Many can name similar small towns in their own area. Towns with the benefits of urban living without the tax burden of paying for them.  They get 90/10 cost sharing for municipal infrastructure with the province coughing up the 90. Many of these “small towns” have a demographic that can well afford to pay a bigger share of their infrastructure. Why does this happen? Because successive provincial governments are too stunned to figure out that a small town does not mean rural. If your population is less than a few thousand, you get the same bowl of cherries as a small town that is also an “outport.” 

Now Uncle…I know you suggested that the “rural” municipal leaders need to address just such issues for survival but seriously… that is like giving a child the key to Willie Wonka’s chocolate factory and asking them not to use it. 

This leaves us with the word rural.  The definition of rural must be changed.  The true rural areas of this province must be supported if they are indeed dependent for their survival on resource harvesting.  We need people who still want to fish and cut down trees. This work needs to be done and Lord knows the ones that want to do it are few and far between. 

I propose: Rural NL be defined as any community whose citizens DO NOT have REASONABLE access to, well rounded education, normal medical and dental attention and cost effective shopping.  Further, that the majority of the citizens of that community make their lively hood from primary natural resources.

We have to rationalize what rural really means.  

And another little thought. In your blog, you talked about high wages and low productivity, union agreements and the fly in, fly out syndrome.  These are also urban problems Uncle. Important points you made but grossly unfair to lay them at the feet of Rural NL.  It was not likely a municipal leader that negotiated an inappropriate union contract. It was never a municipal leader who built a shipyard in Marystown or negotiated a contract to build a big ship there.  It was not a municipal leader who decided Bull Arm was a good place to build a mega project. I expect they were happy enough but I also expect they weren’t at the negotiating table when the big decisions were made.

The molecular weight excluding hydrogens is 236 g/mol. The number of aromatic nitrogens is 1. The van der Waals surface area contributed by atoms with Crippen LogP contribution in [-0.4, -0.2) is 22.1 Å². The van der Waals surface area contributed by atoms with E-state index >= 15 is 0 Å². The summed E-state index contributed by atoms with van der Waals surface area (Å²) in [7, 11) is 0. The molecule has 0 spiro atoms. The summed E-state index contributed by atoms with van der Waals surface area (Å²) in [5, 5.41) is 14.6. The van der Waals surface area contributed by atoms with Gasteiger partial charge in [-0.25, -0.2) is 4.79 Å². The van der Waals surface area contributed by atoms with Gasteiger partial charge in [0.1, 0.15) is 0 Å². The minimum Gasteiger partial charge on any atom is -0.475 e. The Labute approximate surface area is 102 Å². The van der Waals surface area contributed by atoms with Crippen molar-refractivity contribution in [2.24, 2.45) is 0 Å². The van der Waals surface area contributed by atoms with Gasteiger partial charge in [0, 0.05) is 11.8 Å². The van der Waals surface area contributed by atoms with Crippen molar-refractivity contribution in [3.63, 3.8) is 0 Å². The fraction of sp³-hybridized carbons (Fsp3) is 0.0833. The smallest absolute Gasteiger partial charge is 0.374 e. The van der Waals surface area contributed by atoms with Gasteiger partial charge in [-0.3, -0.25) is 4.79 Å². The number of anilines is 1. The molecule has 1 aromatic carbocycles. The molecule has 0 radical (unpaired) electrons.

There were a lot of important points in your piece Uncle but way too many of them are not under the control of municipal leaders.  And it is unfair to lay the solution to the financial woes of the province on the shoulders of municipal leaders many of whom know exactly what you are talking about and have tried to get this conversation going for a long time.

 Talk. To. The. Wall.

Public policy enemy #1. Open line shows encourage the lowest common denominator of whiners, which reduce the political will of the real decision makers whose job it is to do the right thing. 

Political leadership will bow to a handful of the outspoken. It’s like the Captain of sinking ship swimming off to save the rats, ignoring the thousands of people who can actually swim and help each other get to shore if only they had a compass and a bit of help.

You are right that the financial crisis is going to force change on the area of the province you call rural. Some of it is necessary and if properly executed, it can protect the truly rural areas as it forces the small towns and local service districts, close to large urban centers, to pay their fair share of the service they take for granted.  

Uncle, you are right about the “what” needs to happen, but you are wrong about the “how.”

I have a few ideas, if you’d like to hear from me again.

Kind regards,

Donna Thistle
Editor's Note:
Donna Thistle is a born again Newfoundlander. She studied at Fanshawe College and Western University in London, Ontario.  After the obligatory 13 year educational and employment hiatus in Ontario, she returned to NL to teach at CNA in the Hospitality Management program.  She is now a successful entrepreneur in Western NL and was the Mayor of Steady Brook from 2009 to 2013. She made an unsuccessful bid to join provincial politics in 2015.  Her commentaries on social and political policy have been aired on CBC as well as published in The Western Star and The Telegram.  She has served on many private and public Boards, is an unapologetic feminist, a strong advocate for good governance, and an outspoken critic of bad public policy.